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The magic has come to the academy

At an international congress held at the beginning of the month, researchers discussed the connection between Harry Potter and Tolkien's stories and the medieval knights' plots

New York Times

Harry Potter. Heather Arden from the University of Cincinnati: "Many Arthurian elements can be identified in the books"

After millions of books that made him the most endearing wizard in the modern era, Harry Potter gets to enter the halls of the Academy as well. "If you look closely, you can identify many Arthurian elements in the books," says Heather Arden, a lecturer at the University of Cincinnati who has written about the parallels between JK Rowling's Harry Potter stories and classic medieval legends. "A very large part of Harry's plots reacts to ancient and wonderful patterns."

The lecture was at the center of the International Congress on Medieval Studies, which took place in early May at Western Michigan University in Kalamazoo and attracted about 3,000 researchers. Compared to the practice of academic conferences, this year's conference was surprisingly unbuttoned. There was no screening of articles presented there and almost anyone who was interested in it could find a vacant chair.

One of the main themes this year was the presence of archetypes from a period
The Middle Ages in contemporary popular culture. In addition to Harry Potter, we discussed
The researchers in JR Tolkien's Hobbit book series, which is commonly seen
including stories modeled after medieval literature, and
in the continuous and highly influential presence of figures from the Middle Ages - such as
Merlin or Thomas Aquinas - on contemporary culture. About a dozen articles dealt
In Joan of Arc and about half a dozen other women, no less extraordinary,
Hildergard of Bingen.

"We are talking about models and frames of reference," says Paul A.
Zermach, head of the Medieval Institute in Kalamazoo, who organized the congress.
"Apparently there are cultural patterns of the Middle Ages in the structure of understanding
the human We are taking ourselves back into the legends of King Arthur. It
Explaining its great popularity are won by writers such as Tolkien
and Rowling". In the eyes of experts, the perceptions and patterns that were coined during the Mymi period
The Middle Ages - which lasted from the end of the 5th century to the middle of the 15th century in Europe -
Still helping to understand the contemporary world.
Jonathan Jill Harris of Ithaca College, for example, gave a speech at the dinner
In which he compared Hannibal Lecter, the famous movie cannibal, to Titus
Andronicus, the Shakespearean warrior who had similar tendencies. "Shakespeare
He did not operate in a vacuum," says Harris. "Especially in his early plays, he
Use the conventions that characterized the drama of the Middle Ages. movies
Hannibal Lecter uses the same form that Shakespeare chose - pushing you all
Order something straight to your face until you say 'it's too much.'"

One of the popular topics at this year's convention was JR Tolkien,
who, in addition to his literary work, was also an expert on the Middle Ages, a philologist
from Oxford, who did not complete several research projects but was successful
To create one of the most beloved fantastic worlds of the readers of the century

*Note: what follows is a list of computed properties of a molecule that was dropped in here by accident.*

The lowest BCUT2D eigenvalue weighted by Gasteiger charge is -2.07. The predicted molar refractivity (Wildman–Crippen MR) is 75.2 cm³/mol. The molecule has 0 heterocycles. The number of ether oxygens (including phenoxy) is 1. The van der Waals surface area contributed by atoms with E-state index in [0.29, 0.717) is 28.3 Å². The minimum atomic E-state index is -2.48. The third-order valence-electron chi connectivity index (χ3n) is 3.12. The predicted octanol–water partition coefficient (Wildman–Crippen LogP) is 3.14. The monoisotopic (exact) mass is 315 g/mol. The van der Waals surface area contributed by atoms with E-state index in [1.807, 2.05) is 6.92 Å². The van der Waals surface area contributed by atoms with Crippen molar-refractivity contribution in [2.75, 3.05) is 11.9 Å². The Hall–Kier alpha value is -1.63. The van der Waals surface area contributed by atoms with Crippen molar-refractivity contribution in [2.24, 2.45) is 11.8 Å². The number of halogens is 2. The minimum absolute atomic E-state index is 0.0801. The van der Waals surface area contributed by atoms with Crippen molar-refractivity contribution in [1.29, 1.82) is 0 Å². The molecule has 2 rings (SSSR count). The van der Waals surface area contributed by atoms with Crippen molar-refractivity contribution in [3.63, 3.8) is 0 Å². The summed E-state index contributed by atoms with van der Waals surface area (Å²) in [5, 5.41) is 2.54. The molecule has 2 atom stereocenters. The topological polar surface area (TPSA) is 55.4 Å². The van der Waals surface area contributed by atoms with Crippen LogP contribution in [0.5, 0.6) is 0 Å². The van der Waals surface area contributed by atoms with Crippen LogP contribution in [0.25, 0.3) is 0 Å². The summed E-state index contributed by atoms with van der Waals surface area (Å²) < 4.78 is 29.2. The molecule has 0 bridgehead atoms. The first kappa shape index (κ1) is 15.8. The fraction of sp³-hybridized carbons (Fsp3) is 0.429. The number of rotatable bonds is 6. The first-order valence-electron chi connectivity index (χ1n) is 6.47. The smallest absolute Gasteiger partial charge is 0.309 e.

The 20th came up with "Middle Earth", where hobbits and others ran around
magical creatures.
Jane Chance of Rice University talked about how experts compared the
Tolkien's first fantastic work, "The Hobbit", in the saga
"Beowulf", and his trilogy "The Lord of the Rings" to Spencer's work
and Mallory. "Tolkien cast the ancient epics of the Middle Ages into
Templates of what we now call fantastic literature," says Chance.
"He is the figure that bridges the two cultural periods and the present of
The fantasy genre. Harry Potter is steeped in the ethos of 'Middle Earth',
according to which the simple or small man wins, in the end
big".

In the spirit of the informal atmosphere that prevailed in the Congress, the lecturers who discussed appeared
Harry was fired as a witch from the teaching staff at Hogwarts, the school he attended
Harry learned the wizarding profession. In their lecture, the researchers made a comparison between
Hogwarts to King Arthur's court. The lecturers, Heather Arden and Catherine Lorenz,
Initially, they emphasized the physical points of similarity between the two worlds, such as
Invisible doors, magical animals and the use of parchment paper, seals
Wax and symbols of chivalry. Later they pointed out common thematic tricks,
such as the ease with which the characters are able to move between the natural worlds
to the supernatural.

"Like Arthur, Harry was meant to serve as an example and role model in his fight against the forces of evil
And the chaos," says Arden. "It is possible to link the incredible popularity of
Potter plots to the way they reflect the magic of the Arthurian world
that hide behind them. They unfold before the reader a picture of a wonderful community
which consists of exceptional people and which is centered around the hero, the leader
The superhuman, who is the most wonderful of all.

"This explains the fact that themes from the Middle Ages continue
to fascinate us", she adds. "The hero himself, whether it's Arthur
Or Percival or whether in Harry Potter, shows us an orphaned, normal child
Seemingly, can actually be an extraordinary person. Perhaps the most important feature
The most common thing between Harry and the Arthurian hero is that they both demonstrate
Before us is the power of the imagination to bring about transformations within the boundaries known between
things for humans, and show us the possibilities inherent in other worlds."

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